Dr. Spector, it turns out, first got on my nerves about a year ago, when he wrote an article for the January/February 2010 issue of SI entitled “The War on Cancer: A Progress Report for Skeptics.” I remember at that time being irritated by the article and wanting to pen a discussion of the points in that article but don’t recall why I never did. It was probably a combination of the fact that SI doesn’t publish its articles online until some months have passed and perhaps my laziness about having to manually transcribe with my own little typing fingers any passages of text that I wanted to cite. By the time the article was available online, I forgot about it and never came back to it — until now. I should therefore, right here, right now, publicly thank Mark (and, of course, Dr. Spector) for providing me the opportunity to revisit that article in the context of piling on, so to speak, Dr. Spector’s most recent article. After all, Deadly Hypothesis Seven (as Dr. Spector so cheesily put it) is:

From a cancer patient population and public health perspective, cancer chemotherapy (chemo) has been a major medical advance.

Dr. Spector then takes this opportunity to cite copiously from his 2010 article, sprinkling “(Spector, 2010)” throughout the text like powdered sugar on a cupcake. There’s the opening I needed to justify revisiting an article that’s more than a year old! And what fantastic timing, too, hot on the heals of my post from a couple of weeks ago entitled “Why Haven’t We Cured Cancer Yet?Read more »

*This blog post was originally published at Science-Based Medicine*

A Science-Based View Of The Complexity Of Cancer

[Recently] I participated in a panel discussion at the Northeast Conference of Science and Skepticism (NECSS) with John Snyder, Kimball Atwood, and Steve Novella, who also reported on the conference. What I mentioned to some of the attendees is that I had managed to combine NECSS with a yearly ritual that I seldom miss, namely the yearly meeting of the American Association for Cancer Research (AACR) meeting.

There are two huge cancer meetings every year — AACR and the annual meeting of the American Society for Clinical Oncology (ASCO). AACR is the meeting dedicated to basic and translational research. ASCO, as the word “clinical” in its name implies, is devoted mainly to clinical research.

Personally, being a translational researcher myself and a surgeon, I tend to prefer the AACR meeting over ASCO, not because ASCO isn’t valuable, but mainly because ASCO tends to be devoted mostly to medical oncology and chemotherapy, which are not what I do as a surgeon. Each meeting draws between 10,000 to 15,000 or even more clinicians and researchers dedicated to the eradication of cancer. Read more »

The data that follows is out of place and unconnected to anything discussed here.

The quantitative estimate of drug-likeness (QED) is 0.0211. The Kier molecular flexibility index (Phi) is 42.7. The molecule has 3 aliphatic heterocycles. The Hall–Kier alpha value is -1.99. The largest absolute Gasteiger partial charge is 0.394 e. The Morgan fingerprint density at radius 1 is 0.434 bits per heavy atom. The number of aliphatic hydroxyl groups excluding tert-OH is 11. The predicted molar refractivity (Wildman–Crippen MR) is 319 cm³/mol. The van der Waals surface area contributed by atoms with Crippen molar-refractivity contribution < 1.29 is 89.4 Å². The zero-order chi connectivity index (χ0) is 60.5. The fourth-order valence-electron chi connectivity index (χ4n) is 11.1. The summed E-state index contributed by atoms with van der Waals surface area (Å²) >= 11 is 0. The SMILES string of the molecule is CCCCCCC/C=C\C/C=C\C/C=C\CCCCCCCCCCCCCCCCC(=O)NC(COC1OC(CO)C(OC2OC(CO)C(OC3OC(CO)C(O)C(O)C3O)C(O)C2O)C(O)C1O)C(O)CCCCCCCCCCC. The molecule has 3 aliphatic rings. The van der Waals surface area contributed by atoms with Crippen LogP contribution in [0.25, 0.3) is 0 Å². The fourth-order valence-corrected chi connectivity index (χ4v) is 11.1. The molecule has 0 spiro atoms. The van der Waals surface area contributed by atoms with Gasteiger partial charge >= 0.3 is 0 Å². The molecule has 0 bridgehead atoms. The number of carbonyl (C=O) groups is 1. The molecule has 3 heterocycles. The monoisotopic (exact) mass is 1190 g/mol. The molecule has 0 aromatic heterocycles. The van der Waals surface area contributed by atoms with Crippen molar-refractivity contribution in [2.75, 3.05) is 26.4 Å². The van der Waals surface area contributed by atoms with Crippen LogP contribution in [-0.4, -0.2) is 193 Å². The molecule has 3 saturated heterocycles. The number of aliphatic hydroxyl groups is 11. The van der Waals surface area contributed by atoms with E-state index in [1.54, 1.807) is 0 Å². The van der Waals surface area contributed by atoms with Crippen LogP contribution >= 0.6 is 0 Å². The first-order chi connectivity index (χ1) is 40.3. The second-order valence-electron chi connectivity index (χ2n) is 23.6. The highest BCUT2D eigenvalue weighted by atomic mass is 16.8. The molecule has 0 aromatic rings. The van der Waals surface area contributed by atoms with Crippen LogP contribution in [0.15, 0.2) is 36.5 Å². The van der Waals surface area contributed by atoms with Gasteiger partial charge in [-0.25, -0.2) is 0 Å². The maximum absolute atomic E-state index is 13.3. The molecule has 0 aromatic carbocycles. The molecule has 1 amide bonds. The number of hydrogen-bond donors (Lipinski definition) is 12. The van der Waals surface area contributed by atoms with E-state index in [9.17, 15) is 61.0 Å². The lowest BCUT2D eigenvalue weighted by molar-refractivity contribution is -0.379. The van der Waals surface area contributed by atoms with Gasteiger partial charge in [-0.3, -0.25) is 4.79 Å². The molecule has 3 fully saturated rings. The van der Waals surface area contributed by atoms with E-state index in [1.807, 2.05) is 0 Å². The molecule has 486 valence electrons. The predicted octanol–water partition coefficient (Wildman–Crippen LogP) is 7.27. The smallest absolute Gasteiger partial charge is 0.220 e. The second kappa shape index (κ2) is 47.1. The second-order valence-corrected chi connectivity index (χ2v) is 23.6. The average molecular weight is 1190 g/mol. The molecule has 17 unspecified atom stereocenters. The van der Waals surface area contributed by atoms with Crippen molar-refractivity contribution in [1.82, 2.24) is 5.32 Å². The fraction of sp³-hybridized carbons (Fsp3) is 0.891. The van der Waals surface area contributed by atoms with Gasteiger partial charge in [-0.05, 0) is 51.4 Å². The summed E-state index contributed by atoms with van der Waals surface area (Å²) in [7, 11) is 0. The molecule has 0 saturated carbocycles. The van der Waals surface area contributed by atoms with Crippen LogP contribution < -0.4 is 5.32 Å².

*This blog post was originally published at Science-Based Medicine*

Latest Interviews

IDEA Labs: Medical Students Take The Lead In Healthcare Innovation

It’s no secret that doctors are disappointed with the way that the U.S. healthcare system is evolving. Most feel helpless about improving their work conditions or solving technical problems in patient care. Fortunately one young medical student was undeterred by the mountain of disappointment carried by his senior clinician mentors…

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How To Be A Successful Patient: Young Doctors Offer Some Advice

I am proud to be a part of the American Resident Project an initiative that promotes the writing of medical students residents and new physicians as they explore ideas for transforming American health care delivery. I recently had the opportunity to interview three of the writing fellows about how to…

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Latest Book Reviews

Book Review: Is Empathy Learned By Faking It Till It’s Real?

I m often asked to do book reviews on my blog and I rarely agree to them. This is because it takes me a long time to read a book and then if I don t enjoy it I figure the author would rather me remain silent than publish my…

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The Spirit Of The Place: Samuel Shem’s New Book May Depress You

When I was in medical school I read Samuel Shem s House Of God as a right of passage. At the time I found it to be a cynical yet eerily accurate portrayal of the underbelly of academic medicine. I gained comfort from its gallows humor and it made me…

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Eat To Save Your Life: Another Half-True Diet Book

I am hesitant to review diet books because they are so often a tangled mess of fact and fiction. Teasing out their truth from falsehood is about as exhausting as delousing a long-haired elementary school student. However after being approached by the authors’ PR agency with the promise of a…